Your CV Represents You
If you’re looking to change your career or your job, then your CV is the first step to getting there. Your CV should be the best representation of you, your skills and your experience. In order to get an interview or land a dream job it needs to stand out from the crowd. Let’s take a look at 7 tips to improve your CV and get it to the top of the pile.
1. A simple Structure
Your CV is the very first impression that you give an employer about yourself. A clearly structured CV tells an employer that you’re organised, detail-oriented and diligent. If your CV is cleanly laid out then employers can read it at a glance. If it’s too hard to read then it will probably end up in the bin.
Don’t add in too many headings or subheadings; instead, maintain a simple structure with a few limited headings to differentiate your employment experience and your education. Minimise your use of bold, capitalised words and italics; use bold to highlight what’s important in your CV and be consistent. Employers should be able to pick out your past positions and skills easily.
2. Short Length
Hiring managers and employers are too busy to read a long CV; if yours is more than two pages in length the chances are it won’t be read. Start your CV with your most recent professional experience and work backwards. Follow this section with your education, and again, start with the most recent.
You should be able to fit all your important experience and background into two pages; use bullet points to help you save on space. If you find it difficult to cut down on length, our tips on listing your achievements at the top should help. Try not to go below one and a half pages or your CV might look too short.
3. Achievements Section
Creating a section at the very top of your CV called ‘Achievements’ is probably one of the best ways to make you stand out against any competitors. List any professional and personal achievements you have here; employers will be able to see your successes without having to read your whole CV and they’ll appreciate this.
Think of this as a chance to emphasise what you have excelled at in the past. It doesn’t matter if you’re looking for a job in a new industry, a hiring manager will want to know about your previous experience. If you have any definitive statistics or facts then be specific; they’ll be impressed with any changes you’ve implemented or outcomes that you have driven forward in a company.
4. Empowering Language
The language that you choose is vital. Make sure that you adopt active verbs, such as “implemented”, “measured” and “managed”; they will empower your CV. Keep your language simple and concise to avoid any confusion; you want to be precise about your experience. Match the language that you use to the specific job description: this will increase your chances of landing an interview.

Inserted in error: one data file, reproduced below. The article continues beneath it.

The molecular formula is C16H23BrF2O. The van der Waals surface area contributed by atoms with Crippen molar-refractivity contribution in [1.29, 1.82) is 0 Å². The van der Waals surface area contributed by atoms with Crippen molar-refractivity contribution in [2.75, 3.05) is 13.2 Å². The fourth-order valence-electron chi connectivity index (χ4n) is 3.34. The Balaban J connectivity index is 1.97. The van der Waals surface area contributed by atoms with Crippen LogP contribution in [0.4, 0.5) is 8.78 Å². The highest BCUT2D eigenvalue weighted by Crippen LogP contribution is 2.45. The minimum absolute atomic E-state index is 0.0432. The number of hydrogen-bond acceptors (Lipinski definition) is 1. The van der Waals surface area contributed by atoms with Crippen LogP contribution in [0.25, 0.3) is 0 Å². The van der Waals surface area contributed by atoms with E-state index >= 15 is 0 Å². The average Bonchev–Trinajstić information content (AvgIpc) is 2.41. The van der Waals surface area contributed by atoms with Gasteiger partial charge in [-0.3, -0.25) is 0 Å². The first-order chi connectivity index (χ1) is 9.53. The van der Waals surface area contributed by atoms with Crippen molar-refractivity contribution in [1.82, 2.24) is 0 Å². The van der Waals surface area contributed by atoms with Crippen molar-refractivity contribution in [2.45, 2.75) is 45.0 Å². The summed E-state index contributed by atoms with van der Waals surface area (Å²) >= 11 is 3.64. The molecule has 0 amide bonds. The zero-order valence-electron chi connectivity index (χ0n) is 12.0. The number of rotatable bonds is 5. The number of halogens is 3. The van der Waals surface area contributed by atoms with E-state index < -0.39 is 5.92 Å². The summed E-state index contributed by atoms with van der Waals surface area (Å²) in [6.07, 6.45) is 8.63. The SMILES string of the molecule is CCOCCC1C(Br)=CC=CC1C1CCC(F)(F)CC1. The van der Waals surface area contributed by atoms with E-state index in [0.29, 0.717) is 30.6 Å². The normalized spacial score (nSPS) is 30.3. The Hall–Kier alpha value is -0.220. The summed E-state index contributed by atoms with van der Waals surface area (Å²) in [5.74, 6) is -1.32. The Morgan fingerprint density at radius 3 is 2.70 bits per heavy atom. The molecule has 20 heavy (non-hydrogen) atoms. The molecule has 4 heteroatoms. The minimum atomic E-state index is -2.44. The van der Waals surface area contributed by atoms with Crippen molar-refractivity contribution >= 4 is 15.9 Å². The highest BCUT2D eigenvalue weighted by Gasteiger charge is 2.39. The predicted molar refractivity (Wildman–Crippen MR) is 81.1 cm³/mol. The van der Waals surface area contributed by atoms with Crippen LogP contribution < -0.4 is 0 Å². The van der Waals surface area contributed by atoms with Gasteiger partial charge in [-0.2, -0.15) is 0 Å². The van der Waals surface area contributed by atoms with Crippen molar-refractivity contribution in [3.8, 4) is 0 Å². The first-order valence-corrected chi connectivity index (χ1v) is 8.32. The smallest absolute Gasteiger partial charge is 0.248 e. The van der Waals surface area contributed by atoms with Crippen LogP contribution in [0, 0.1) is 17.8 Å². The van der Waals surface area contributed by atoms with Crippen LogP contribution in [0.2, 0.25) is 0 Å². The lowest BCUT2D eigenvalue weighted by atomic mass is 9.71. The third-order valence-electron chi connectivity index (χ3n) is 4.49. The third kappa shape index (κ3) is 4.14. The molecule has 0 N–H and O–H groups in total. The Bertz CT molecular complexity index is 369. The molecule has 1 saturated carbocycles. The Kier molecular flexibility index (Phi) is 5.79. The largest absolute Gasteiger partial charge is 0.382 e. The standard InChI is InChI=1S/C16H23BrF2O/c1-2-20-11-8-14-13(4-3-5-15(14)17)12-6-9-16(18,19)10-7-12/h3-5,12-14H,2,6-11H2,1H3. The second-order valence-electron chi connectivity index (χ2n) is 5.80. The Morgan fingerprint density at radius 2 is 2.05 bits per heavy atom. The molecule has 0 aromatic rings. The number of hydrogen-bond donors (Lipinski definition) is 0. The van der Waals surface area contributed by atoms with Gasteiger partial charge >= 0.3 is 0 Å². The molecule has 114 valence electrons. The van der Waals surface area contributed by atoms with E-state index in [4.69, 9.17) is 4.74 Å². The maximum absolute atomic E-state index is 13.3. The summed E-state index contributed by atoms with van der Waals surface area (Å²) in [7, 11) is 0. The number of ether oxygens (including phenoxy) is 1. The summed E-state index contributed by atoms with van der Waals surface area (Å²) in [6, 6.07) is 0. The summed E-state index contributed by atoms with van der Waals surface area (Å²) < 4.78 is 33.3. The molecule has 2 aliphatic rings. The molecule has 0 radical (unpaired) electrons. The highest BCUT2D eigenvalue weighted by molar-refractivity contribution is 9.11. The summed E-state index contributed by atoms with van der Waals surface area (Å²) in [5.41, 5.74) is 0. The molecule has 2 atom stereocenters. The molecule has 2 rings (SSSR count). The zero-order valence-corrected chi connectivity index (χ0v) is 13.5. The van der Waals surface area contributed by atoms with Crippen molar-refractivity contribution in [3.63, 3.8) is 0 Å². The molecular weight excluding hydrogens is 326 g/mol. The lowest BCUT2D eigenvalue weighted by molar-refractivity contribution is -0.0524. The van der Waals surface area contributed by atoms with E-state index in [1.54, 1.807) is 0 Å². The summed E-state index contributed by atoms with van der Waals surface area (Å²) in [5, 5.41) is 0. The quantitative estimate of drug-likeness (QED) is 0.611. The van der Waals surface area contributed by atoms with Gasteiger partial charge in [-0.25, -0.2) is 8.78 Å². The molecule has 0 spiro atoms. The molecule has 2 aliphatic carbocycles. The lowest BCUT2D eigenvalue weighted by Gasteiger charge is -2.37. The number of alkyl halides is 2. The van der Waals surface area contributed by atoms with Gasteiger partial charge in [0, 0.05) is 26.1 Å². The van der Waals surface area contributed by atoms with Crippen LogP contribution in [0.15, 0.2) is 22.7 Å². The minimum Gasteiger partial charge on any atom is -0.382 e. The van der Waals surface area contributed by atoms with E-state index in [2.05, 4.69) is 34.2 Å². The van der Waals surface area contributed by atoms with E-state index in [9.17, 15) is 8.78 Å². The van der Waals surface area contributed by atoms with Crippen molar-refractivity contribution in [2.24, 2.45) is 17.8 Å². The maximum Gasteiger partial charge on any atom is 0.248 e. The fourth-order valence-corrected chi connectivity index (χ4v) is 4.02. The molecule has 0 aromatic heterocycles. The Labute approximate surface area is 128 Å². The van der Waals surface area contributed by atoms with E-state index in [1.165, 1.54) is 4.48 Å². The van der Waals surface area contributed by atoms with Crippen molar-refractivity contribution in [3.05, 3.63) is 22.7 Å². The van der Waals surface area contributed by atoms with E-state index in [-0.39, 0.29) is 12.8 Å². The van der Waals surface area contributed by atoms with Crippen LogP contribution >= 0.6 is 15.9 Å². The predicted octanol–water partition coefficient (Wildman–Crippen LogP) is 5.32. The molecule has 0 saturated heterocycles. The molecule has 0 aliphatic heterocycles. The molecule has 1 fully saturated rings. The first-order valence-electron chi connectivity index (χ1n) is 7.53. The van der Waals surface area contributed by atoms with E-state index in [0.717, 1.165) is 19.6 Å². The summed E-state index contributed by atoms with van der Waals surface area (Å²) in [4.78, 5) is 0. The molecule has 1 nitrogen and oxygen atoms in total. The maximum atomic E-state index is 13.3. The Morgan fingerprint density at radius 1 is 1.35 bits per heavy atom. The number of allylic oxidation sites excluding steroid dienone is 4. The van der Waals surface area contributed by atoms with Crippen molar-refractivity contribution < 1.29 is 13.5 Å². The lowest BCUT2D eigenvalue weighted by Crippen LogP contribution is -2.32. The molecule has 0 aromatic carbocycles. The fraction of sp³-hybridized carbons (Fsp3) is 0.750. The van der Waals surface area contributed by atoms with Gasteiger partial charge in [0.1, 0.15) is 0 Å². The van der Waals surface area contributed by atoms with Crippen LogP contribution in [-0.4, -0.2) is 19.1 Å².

Remember that your CV should be written in the past tense. Grammatical errors will turn off hiring managers straight away, so be sure to get someone you trust to proofread it for you. You never know what they might pick up on that you could miss!
If you have ever volunteered for a charity, a company or at an event be sure to detail this experience. No matter what you have volunteered at, the act itself shows that you’re willing to give up your time to help people.
It means that you’re a team player, and what hiring manager doesn’t want a team player working for them? It also shows that you’re happy to share your skills and expertise with others: this is an attractive leadership quality.
Have you ever participated in training or completed any courses? Even if you’re applying for a job in a different industry, if you ever signed up for extra training or courses it proves to an employer that you have a love of learning.
A love of learning will often translate into a number of other valuable skills; an openness to change and an interest in continuing to improve your skills and expertise. Employers just love employees who are interested in developing themselves further.
7. Interesting Hobbies
Everyone has hobbies, and hobbies can help you stand out at CV stage. It’s good to have some hobbies to talk about when you get an interview and even better if they’re related to your career. If you love sports then this means you might have a competitive and ambitious side, you might also be a team player.
If you like painting or art then these hobbies show that you have a creative flair and you can think outside the box. Take a few minutes to think about your hobbies and how they reflect your personality and your skills in a positive way.
Remember, your CV should highlight the best parts of your professional career and you. If you’re interested in a career in tech you can contact us below and we’ll help you get started.